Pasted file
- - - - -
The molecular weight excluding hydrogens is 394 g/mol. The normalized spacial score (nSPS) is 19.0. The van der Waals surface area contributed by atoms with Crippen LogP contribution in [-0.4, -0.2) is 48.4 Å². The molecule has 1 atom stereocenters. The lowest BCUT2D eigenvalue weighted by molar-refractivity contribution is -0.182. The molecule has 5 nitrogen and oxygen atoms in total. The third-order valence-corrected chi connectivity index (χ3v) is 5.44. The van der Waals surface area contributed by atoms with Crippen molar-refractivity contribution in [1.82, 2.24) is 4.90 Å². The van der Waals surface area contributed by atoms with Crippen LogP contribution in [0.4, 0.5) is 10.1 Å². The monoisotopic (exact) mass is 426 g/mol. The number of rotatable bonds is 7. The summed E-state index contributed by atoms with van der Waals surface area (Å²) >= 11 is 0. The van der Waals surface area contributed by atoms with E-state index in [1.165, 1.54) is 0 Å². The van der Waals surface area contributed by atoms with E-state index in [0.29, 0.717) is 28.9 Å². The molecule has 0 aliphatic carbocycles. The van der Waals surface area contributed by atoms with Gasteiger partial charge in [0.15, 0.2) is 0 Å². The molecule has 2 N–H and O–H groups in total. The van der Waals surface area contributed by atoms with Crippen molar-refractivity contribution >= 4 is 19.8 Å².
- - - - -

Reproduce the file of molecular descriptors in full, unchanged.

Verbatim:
The molecular weight excluding hydrogens is 394 g/mol. The normalized spacial score (nSPS) is 19.0. The van der Waals surface area contributed by atoms with Crippen LogP contribution in [-0.4, -0.2) is 48.4 Å². The molecule has 1 atom stereocenters. The lowest BCUT2D eigenvalue weighted by molar-refractivity contribution is -0.182. The molecule has 5 nitrogen and oxygen atoms in total. The third-order valence-corrected chi connectivity index (χ3v) is 5.44. The van der Waals surface area contributed by atoms with Crippen molar-refractivity contribution in [1.82, 2.24) is 4.90 Å². The van der Waals surface area contributed by atoms with Crippen LogP contribution in [0.4, 0.5) is 10.1 Å². The monoisotopic (exact) mass is 426 g/mol. The number of rotatable bonds is 7. The summed E-state index contributed by atoms with van der Waals surface area (Å²) >= 11 is 0. The van der Waals surface area contributed by atoms with E-state index in [1.165, 1.54) is 0 Å². The van der Waals surface area contributed by atoms with E-state index in [0.29, 0.717) is 28.9 Å². The molecule has 0 aliphatic carbocycles. The van der Waals surface area contributed by atoms with Gasteiger partial charge in [0.15, 0.2) is 0 Å². The molecule has 2 N–H and O–H groups in total. The van der Waals surface area contributed by atoms with Crippen molar-refractivity contribution >= 4 is 19.8 Å².